Category: Literature

Should Cecilia have said “insecure” instead of “unsecure”?

In this funny PhD Comic, the main character – Cecilia (the girl in red) – says:

“Do you realize how unsecure your coffee distribution system is?”

That made me wonder – should she have said ‘insecure’?

Even the WordPress spell-checker has a problem with “unsecure”.

It thinks that “unsecure” is a spelling error.

However, the word “insecure” doesn’t sound as if it were the right term to use in the context of computer security.

That is because the word “insecure” is usually used in the context of a person to mean a person who is not confident and self-assured.

To call a computer “insecure” would be a bit like saying that the computer had self-image issues.

Others have written about this cognitive dissonance as well (see http://english.stackexchange.com/questions/19653/insecure-or-unsecure-when-dealing-with-security for a nice discussion).

Given the problem, the author of the cartoon seems to be justified in using a newly-minted word (one not found in any dictionary) in order to describe the lack of security.

This is also very interesting because it throws some light on how words are born.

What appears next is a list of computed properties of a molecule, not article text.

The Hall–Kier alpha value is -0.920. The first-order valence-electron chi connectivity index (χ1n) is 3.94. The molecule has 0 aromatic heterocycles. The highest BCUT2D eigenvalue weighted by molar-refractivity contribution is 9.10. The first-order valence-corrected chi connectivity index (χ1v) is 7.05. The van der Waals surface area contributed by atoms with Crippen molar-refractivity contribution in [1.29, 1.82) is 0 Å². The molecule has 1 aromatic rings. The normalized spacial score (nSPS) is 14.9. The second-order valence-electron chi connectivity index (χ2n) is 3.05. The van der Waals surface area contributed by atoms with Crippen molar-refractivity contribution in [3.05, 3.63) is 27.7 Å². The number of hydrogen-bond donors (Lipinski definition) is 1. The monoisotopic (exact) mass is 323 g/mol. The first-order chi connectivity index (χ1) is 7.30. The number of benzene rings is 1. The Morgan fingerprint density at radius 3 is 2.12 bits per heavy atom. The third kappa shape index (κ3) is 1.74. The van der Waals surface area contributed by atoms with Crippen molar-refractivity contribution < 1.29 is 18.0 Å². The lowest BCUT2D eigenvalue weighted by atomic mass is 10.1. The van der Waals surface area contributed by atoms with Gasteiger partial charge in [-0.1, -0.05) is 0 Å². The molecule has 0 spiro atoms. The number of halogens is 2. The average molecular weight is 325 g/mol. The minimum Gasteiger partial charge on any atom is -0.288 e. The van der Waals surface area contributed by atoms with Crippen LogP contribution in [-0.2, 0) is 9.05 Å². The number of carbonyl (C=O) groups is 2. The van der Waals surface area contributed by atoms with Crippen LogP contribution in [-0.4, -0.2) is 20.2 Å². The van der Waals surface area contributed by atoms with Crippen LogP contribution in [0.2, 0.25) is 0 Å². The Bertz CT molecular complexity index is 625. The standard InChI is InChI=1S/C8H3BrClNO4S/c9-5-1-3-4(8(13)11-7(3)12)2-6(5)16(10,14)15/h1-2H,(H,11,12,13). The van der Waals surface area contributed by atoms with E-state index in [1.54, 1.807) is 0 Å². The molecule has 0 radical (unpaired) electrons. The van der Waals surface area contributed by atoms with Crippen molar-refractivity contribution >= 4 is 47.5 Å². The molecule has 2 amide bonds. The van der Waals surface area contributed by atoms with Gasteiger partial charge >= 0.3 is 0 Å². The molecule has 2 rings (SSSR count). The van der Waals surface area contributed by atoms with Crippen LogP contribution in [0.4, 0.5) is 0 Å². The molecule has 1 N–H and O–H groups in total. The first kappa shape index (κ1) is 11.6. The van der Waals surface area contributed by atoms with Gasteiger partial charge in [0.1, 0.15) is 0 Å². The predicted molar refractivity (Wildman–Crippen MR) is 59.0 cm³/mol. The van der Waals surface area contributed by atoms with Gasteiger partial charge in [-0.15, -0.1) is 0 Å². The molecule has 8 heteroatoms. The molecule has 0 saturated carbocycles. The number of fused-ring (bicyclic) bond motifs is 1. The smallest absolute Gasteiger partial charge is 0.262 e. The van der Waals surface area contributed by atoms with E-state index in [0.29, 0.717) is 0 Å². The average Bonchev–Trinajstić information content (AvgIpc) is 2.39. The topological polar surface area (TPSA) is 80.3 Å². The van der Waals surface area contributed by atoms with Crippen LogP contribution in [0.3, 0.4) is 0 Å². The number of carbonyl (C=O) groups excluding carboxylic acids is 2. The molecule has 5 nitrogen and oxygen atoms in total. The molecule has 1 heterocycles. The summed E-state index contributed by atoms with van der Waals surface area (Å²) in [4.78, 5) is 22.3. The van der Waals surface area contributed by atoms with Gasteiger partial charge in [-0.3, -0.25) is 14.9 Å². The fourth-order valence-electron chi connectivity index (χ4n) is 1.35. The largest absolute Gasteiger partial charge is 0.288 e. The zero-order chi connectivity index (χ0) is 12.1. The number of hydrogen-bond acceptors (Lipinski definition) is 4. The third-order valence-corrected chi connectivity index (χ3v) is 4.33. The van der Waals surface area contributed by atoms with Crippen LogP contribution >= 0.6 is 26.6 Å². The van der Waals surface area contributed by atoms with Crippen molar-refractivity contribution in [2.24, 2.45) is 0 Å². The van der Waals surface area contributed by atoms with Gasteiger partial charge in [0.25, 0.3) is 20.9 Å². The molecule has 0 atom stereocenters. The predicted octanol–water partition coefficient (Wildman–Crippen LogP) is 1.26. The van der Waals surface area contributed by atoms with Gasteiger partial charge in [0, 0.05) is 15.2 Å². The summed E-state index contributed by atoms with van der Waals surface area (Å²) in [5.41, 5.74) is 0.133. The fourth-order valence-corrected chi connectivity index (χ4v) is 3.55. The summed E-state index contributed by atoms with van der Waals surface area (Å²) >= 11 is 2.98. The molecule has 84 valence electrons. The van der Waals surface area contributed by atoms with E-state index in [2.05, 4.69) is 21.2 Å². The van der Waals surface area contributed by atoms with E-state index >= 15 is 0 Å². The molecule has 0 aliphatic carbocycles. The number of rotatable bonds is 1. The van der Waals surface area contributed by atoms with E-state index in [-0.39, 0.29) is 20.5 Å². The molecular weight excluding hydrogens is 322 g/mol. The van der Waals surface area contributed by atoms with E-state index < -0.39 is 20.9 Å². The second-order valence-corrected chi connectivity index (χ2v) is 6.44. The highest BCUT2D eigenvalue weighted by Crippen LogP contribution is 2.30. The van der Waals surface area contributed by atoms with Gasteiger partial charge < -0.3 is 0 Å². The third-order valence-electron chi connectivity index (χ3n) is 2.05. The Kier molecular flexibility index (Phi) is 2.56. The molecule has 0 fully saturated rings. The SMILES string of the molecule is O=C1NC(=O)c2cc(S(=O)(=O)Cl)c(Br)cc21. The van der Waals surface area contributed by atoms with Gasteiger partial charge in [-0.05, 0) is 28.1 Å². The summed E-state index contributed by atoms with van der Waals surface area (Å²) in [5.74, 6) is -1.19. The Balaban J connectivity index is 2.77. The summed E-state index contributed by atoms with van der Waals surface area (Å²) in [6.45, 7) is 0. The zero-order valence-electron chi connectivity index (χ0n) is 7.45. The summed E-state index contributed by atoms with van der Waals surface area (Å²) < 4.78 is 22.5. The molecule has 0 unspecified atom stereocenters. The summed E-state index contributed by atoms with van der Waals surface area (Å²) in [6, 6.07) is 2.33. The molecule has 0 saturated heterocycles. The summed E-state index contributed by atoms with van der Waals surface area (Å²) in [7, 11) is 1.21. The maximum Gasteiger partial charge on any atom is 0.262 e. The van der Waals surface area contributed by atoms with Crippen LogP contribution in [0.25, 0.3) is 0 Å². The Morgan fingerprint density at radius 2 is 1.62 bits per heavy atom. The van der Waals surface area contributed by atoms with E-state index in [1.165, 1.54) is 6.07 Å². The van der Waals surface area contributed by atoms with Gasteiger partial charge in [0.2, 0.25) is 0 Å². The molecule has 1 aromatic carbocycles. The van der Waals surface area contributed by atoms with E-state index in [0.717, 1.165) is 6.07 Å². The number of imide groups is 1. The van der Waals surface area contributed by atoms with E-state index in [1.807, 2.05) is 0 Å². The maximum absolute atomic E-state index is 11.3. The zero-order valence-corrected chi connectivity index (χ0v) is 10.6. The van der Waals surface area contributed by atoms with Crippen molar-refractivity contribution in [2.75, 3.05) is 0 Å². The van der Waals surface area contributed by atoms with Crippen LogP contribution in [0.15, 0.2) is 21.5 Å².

Before I can explain what I mean, I’ll need you to take a look the Oxford dictionary’s definitions of the word “insecure” (from the Oxford English Dictionary online search at http://oxforddictionaries.com/definition/english/insecure?q=insecure):

insecure

adjective

  • 1   uncertain or anxious about oneself; not confident:  a rather gauche, insecure young man,  a top model who is notoriously insecure about her looks
  • 2   (of a thing) not firm or fixed; liable to give way or break:  an insecure footbridge 

                 not sufficiently protected; easily broken into:  an insecure computer system

  • 3   (of a job or situation) liable to change for the worse; not permanent or settled:  badly paid and insecure jobsa financially insecure period

There are three ways in which the word “insecure” can be used.

The second usage would have been perfect for the context of computer security.

But the first usage might be conflated with the second in that context.

And that is because (sorry, I no longer recall the references to support this claim) computers appear to the human mind to have human-like characteristics (we say things like “Google tells me that …” or “my computer has gone to sleep”).